A time that seemed to me inexorably long, but which, as I found afterwards, could only have occupied a few seconds, elapsed in this preliminary state, which, however powerless, was not without a vague luxurious sense of delight. And then suddenly came pain — pain, that in rapid gradations passed into a rending agony. Every bone, sinew, nerve, fibre of the body, seemed as if wrenched open, and as if some hitherto unconjectured Presence in the vital organization were forcing itself to light with all the pangs of travail. The veins seemed swollen to bursting, the heart labouring to maintain its action by fierce spasms. I feel in this description how language fails me. Enough that the anguish I then endured surpassed all that I have ever experienced of physical pain. This dreadful interval subsided as suddenly as it had commenced. I felt as if a something undefinable by any name had rushed from me, and in that rush that a struggle was over. I was sensible of the passive bliss which attends the release from torture, and then there grew on me a wonderful calm, and, in that calm, a consciousness of some lofty intelligence immeasurably beyond that which human memory gathers from earthly knowledge. I saw before me the still rigid form of Margrave, and my sight seemed, with ease, to penetrate through its covering of flesh, and to survey the mechanism of the whole interior being.

“View that tenement of clay which now seems so fair, as it was when I last beheld it, three years ago, in the house of Haroun of Aleppo!”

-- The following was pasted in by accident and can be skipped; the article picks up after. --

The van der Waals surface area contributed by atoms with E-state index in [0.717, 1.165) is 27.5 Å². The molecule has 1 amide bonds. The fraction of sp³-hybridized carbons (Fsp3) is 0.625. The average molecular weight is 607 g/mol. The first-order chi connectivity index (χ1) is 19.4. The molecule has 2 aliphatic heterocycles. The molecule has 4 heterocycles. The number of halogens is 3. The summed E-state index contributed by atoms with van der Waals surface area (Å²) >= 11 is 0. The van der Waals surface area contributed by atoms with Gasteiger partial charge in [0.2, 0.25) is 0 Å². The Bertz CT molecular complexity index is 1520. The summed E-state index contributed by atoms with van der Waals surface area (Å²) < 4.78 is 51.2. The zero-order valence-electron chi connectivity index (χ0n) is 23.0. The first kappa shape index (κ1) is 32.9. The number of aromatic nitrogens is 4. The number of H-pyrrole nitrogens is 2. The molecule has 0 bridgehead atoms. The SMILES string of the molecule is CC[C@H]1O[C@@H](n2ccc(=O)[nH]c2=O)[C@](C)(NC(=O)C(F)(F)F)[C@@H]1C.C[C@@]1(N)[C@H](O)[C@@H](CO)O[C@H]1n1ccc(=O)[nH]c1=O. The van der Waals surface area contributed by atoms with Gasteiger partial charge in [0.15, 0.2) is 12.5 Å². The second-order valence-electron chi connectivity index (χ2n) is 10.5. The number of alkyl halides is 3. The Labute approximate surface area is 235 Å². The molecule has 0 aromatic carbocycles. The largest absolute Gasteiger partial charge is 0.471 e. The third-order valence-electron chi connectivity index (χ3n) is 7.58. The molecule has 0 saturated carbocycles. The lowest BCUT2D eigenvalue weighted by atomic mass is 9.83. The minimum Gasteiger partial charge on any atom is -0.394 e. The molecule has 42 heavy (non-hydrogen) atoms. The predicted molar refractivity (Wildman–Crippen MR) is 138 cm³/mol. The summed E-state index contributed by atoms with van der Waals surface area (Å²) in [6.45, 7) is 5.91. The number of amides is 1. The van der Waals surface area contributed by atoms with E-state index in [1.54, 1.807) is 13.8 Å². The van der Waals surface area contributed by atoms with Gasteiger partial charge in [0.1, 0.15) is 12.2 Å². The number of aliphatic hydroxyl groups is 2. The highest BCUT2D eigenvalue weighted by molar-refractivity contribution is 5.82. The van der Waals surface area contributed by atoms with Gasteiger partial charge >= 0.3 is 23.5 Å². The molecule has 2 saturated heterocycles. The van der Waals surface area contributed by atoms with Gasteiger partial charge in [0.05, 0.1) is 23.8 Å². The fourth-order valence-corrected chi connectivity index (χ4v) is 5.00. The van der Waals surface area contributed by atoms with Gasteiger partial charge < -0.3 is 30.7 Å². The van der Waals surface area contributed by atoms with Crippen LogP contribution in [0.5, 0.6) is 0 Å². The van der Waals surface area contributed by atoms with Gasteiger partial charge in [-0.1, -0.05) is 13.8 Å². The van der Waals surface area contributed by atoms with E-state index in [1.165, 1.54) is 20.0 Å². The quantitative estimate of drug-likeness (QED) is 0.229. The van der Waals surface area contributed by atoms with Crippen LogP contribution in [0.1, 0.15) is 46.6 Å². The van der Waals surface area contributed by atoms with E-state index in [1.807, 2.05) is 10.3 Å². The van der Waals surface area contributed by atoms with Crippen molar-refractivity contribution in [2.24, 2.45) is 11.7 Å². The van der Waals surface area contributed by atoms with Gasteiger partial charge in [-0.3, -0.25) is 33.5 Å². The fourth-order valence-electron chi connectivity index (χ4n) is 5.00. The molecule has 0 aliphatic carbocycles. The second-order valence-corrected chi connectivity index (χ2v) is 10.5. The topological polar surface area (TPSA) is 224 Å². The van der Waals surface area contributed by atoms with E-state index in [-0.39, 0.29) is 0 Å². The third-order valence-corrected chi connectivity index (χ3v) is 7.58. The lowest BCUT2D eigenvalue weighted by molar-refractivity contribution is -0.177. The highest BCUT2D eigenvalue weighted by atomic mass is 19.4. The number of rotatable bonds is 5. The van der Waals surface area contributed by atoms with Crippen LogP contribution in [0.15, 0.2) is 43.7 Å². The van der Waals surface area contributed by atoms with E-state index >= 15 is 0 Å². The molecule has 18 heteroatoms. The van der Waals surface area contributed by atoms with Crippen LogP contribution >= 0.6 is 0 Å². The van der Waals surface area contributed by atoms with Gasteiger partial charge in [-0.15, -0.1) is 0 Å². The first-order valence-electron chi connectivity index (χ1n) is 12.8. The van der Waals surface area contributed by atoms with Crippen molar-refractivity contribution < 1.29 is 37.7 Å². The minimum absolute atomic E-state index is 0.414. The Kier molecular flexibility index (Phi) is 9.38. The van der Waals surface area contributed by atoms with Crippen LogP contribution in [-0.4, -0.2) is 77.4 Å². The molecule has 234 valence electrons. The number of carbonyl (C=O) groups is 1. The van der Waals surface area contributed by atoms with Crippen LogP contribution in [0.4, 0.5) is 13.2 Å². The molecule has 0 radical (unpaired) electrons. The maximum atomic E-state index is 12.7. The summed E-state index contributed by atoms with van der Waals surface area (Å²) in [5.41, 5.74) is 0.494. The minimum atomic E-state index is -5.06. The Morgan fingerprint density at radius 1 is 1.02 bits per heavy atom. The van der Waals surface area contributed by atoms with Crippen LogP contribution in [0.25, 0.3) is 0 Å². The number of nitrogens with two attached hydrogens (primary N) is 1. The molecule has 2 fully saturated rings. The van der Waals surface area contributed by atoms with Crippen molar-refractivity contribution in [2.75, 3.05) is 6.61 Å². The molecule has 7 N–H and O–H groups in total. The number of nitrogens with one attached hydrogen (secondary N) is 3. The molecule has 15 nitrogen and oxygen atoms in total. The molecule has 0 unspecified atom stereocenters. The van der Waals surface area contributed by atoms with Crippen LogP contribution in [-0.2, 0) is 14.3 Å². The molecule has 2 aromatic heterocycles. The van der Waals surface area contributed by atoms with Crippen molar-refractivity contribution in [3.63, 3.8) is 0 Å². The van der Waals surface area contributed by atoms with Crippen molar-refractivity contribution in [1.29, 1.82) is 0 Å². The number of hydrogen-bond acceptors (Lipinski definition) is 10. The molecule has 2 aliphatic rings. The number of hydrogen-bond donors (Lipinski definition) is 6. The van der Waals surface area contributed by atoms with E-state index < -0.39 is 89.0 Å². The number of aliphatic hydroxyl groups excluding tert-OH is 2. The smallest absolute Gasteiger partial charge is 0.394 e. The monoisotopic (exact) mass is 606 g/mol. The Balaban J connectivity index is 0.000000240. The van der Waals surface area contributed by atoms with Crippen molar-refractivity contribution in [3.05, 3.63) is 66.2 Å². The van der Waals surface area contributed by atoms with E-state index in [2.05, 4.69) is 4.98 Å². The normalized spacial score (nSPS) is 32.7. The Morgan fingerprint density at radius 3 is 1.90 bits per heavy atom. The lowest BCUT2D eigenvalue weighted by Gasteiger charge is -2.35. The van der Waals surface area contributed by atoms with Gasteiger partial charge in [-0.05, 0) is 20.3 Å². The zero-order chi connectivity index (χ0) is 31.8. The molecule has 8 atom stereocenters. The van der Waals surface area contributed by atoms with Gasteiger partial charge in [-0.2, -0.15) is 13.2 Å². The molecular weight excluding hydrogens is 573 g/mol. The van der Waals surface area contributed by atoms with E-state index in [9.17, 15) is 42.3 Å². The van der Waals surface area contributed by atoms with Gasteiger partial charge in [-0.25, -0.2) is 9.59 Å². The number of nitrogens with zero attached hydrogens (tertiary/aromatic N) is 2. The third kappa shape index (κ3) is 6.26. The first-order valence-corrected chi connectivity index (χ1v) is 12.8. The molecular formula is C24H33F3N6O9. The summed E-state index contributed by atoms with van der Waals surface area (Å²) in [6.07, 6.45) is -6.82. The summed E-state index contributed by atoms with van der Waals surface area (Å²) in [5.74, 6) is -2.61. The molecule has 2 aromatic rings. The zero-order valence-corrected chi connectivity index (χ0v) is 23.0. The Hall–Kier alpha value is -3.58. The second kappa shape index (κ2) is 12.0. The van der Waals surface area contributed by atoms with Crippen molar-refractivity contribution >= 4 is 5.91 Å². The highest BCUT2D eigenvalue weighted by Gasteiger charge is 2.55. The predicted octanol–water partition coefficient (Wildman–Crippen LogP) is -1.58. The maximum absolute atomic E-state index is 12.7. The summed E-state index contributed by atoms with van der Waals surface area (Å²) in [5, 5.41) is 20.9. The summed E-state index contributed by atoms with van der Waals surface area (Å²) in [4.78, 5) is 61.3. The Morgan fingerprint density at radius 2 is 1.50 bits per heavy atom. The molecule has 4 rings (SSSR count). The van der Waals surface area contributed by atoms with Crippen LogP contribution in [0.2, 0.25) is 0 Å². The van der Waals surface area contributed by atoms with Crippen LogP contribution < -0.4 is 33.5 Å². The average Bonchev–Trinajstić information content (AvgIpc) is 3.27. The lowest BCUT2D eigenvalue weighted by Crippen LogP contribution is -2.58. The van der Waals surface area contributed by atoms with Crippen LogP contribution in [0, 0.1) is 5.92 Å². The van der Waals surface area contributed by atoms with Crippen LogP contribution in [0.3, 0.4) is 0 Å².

I looked, and gradually, and as shade after shade falls on the mountain side, while the clouds gather, and the sun vanishes at last, so the form and face on which I looked changed from exuberant youth into infirm old age — the discoloured wrinkled skin, the bleared dim eye, the flaccid muscles, the brittle sapless bones. Nor was the change that of age alone; the expression of the countenance had passed into gloomy discontent, and in every furrow a passion or a vice had sown the seeds of grief.

And the brain now opened on my sight, with all its labyrinth of cells. I seemed to have the clew to every winding in the maze.

I saw therein a moral world, charred and ruined, as, in some fable I have read, the world of the moon is described to be; yet withal it was a brain of magnificent formation. The powers abused to evil had been originally of rare order — imagination, and scope, the energies that dare, the faculties that discover. But the moral part of the brain had failed to dominate the mental — defective veneration of what is good or great; cynical disdain of what is right and just; in fine, a great intellect first misguided, then perverted, and now falling with the decay of the body into ghastly but imposing ruins — such was the world of that brain as it had been three years ago. And still continuing to gaze thereon, I observed three separate emanations of light — the one of a pale red hue, the second of a pale azure, the third a silvery spark.